U.S. Securities & Exchange Commission
SEC Seal
Home | Previous Page
U.S. Securities and Exchange Commission


Litigation Release No. 22754 / July 22, 2013

Securities and Exchange Commission v. Robert D. Ramnarine, Civil Action No. 2:12-cv-04837 (D.N.J.)

Former Bristol-Myers Executive Agrees to Settle Insider Trading Charges

The Securities and Exchange Commission announced today that the Honorable Susan D. Wigenton of the United States District Court for the District of New Jersey entered a judgment approving a $324,777 settlement between the Commission and Robert D. Ramnarine, a former executive at Bristol-Myers Squibb Co., in a case that arose from allegations of insider trading in the securities of three companies that Bristol had targeted for acquisitions between 2010 and 2012.

In its action against Ramnarine, SEC v. Robert D. Ramnarine, 2:12-cv-04837 (D.N.J.), filed on August 2, 2012, the Commission alleged that Ramnarine, a former executive in Bristol's treasury department, misappropriated material nonpublic information relating to Bristol's involvement in evaluating possible acquisitions of ZymoGenetics, Inc., Pharmasset, Inc. and Amylin Pharmaceuticals, Inc. and then traded in stock options of these potential target companies' securities in personal brokerage accounts. Prior to buying Pharmasset call options, the Commission alleged that Ramnarine sought to conceal his unlawful conduct by conducting internet research, using his Bristol computer, to determine whether his option trading would be detected by regulators. In particular, the Commission alleged that Ramnarine ran internet searches using Bristol's computer network for phrases including "can stock option be traced to purchaser," "how to detect can stock option be traced to purchase inside trading," and "illegal insider trading options trace." According to the Commission's complaint, Ramnarine realized ill-gotten gains of at least $311,361 by trading stock options of ZymoGenetics, Pharmasset and Amylin in advance of announcements that those companies would be acquired.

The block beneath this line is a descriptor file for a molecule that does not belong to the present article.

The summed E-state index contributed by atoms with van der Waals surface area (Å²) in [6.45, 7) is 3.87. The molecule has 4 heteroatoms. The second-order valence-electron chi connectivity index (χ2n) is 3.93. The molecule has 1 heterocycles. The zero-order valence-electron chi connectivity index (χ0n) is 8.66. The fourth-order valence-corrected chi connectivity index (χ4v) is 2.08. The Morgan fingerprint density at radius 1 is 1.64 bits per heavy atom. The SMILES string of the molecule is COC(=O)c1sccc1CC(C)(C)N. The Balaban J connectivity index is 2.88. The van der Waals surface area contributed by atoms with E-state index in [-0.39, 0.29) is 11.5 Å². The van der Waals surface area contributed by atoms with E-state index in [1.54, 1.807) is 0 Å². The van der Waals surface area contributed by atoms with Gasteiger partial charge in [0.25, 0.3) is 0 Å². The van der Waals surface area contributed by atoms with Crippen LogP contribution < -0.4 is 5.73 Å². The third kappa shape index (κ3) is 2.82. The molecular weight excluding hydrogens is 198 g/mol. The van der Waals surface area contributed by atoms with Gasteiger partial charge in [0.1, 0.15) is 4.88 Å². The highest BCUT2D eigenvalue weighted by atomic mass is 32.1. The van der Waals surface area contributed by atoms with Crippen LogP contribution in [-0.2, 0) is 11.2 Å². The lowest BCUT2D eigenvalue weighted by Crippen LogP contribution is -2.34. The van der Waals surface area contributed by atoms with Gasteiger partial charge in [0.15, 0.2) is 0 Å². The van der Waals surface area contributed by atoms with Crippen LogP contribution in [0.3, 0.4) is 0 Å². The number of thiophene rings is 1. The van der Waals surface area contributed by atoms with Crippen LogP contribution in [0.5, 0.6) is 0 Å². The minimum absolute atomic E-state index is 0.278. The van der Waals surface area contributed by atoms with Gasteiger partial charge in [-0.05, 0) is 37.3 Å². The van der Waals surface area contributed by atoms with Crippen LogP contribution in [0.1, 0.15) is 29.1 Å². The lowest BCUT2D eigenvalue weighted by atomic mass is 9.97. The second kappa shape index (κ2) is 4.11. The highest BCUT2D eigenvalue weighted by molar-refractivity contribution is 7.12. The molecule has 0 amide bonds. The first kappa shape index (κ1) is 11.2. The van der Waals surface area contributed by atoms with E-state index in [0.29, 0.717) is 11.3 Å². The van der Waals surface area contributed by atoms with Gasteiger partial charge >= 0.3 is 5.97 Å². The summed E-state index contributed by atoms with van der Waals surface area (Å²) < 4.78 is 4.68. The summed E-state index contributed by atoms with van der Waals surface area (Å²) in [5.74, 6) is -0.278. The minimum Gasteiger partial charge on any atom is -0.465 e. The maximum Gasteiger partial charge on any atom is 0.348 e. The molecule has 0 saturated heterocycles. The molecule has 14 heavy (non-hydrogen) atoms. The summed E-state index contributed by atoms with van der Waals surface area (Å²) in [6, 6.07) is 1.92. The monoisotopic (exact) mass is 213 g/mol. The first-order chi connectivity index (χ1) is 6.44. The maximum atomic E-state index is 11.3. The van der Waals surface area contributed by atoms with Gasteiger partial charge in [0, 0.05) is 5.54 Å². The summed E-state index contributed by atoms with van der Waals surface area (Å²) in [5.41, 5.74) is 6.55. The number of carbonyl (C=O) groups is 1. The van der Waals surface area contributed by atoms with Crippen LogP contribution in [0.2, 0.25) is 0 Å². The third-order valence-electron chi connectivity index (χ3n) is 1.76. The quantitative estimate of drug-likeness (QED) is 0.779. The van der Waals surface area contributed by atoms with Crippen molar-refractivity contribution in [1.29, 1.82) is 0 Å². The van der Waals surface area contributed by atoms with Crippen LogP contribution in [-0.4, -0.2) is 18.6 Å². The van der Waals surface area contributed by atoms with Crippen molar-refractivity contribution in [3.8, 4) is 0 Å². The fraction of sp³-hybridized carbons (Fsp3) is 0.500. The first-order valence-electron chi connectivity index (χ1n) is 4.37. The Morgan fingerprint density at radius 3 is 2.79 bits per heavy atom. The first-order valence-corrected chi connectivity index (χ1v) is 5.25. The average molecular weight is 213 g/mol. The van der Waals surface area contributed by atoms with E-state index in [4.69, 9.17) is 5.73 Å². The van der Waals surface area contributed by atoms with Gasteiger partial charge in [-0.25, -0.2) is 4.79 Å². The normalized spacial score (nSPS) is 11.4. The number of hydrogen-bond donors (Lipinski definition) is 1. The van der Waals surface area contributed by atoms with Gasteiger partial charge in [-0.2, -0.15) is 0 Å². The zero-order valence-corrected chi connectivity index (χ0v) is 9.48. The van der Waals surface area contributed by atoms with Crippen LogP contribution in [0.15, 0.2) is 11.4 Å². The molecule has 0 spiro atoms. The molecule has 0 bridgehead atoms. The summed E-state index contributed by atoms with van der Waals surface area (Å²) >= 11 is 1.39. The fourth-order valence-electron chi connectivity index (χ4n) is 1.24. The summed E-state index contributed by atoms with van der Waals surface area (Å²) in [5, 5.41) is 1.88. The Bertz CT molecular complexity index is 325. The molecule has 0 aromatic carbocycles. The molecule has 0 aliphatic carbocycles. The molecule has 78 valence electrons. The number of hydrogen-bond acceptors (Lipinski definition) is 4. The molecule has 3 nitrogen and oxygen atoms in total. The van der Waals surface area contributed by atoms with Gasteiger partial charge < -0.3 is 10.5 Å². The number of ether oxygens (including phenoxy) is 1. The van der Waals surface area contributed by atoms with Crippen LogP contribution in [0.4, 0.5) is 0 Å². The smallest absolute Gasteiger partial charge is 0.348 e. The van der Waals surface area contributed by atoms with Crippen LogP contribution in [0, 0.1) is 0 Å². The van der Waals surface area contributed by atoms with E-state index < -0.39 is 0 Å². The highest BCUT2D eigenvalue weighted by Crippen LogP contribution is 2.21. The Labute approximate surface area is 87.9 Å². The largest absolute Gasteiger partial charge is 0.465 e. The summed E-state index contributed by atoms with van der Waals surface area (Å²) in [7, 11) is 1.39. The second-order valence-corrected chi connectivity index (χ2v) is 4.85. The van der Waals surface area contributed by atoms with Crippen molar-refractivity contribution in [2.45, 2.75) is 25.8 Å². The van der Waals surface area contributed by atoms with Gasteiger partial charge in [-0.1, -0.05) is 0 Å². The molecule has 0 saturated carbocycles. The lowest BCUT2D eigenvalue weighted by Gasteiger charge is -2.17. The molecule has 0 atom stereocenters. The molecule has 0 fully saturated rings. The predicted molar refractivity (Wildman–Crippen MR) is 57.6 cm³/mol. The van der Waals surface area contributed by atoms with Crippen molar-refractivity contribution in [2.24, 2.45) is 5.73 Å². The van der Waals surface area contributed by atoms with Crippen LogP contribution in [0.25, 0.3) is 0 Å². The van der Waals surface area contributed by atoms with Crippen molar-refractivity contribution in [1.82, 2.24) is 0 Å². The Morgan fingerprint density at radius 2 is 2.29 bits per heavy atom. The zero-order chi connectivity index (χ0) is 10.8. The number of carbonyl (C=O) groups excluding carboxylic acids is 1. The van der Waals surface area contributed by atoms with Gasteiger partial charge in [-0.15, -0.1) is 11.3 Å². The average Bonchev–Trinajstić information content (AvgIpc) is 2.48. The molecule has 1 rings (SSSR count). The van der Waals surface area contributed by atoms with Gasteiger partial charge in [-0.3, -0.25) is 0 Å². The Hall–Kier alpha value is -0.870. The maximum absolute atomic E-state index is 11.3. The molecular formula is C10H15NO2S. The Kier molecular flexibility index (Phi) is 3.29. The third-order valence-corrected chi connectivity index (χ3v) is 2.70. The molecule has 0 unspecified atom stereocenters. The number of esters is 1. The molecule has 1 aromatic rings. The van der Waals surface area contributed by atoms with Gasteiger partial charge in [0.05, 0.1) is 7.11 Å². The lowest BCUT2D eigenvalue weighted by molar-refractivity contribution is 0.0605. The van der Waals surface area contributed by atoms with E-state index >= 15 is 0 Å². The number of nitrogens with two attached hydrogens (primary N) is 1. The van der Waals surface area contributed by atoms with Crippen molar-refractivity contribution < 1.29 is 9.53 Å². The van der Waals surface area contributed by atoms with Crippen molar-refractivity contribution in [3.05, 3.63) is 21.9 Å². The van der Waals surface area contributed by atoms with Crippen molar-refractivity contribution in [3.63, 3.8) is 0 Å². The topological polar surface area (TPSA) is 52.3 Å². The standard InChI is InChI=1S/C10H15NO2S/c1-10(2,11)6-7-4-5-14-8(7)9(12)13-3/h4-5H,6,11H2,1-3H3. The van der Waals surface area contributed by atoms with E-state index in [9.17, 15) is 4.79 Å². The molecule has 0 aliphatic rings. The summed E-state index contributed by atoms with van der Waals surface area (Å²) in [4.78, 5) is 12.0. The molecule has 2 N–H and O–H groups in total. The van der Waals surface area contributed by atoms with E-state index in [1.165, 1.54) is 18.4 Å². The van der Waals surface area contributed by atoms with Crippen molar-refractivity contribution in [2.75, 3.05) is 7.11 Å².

The judgment entered in the Commission's action permanently enjoins Ramnarine from violating Section 17(a) of the Securities Act of 1933 and Sections 10(b) and (14)(e) of the Securities Exchange Act of 1934, and Rules 10b-5 and 14e-3 thereunder, and permanently enjoins Ramnarine from acting as an officer or director of any issuer that has any class of securities registered pursuant to Section 12 of the Exchange Act. The judgment also requires Ramnarine to disgorge $311,361, plus prejudgment interest of $13,061, and requires that funds in a brokerage account controlled by Ramnarine that were frozen by previous order of the Court be transferred to the Commission. Pursuant to the judgment, the Commission may later move the Court to impose a civil penalty against Ramnarine.

The U.S. Attorney's Office for the District of New Jersey filed a parallel criminal action against Ramnarine on August 1, 2012 based on the same facts, U.S. v. Ramnarine, 3:13-cr-00387 (D.N.J.), and on June 10, 2013, Ramnarine pleaded guilty to securities fraud before the Honorable Anne E. Thompson of the United States District Court for the District of New Jersey. Sentencing is scheduled for September 26, 2013.

The Commission acknowledges the assistance of the U.S. Attorney's Office for the District of New Jersey, the Federal Bureau of Investigation, and the Options Regulatory Surveillance Authority.

The Commission's investigation was conducted by Market Abuse Unit staff Paul T. Chryssikos, Senior Counsel, and John S. Rymas, Investigator, in the Philadelphia Regional Office. Daniel M. Hawke, Chief of the Market Abuse Unit, supervised the investigation. Regional Trial Counsel, G. Jeffrey Boujoukos and Senior Trial Counsel, John V. Donnelly, handled the litigation.



Modified: 07/22/2013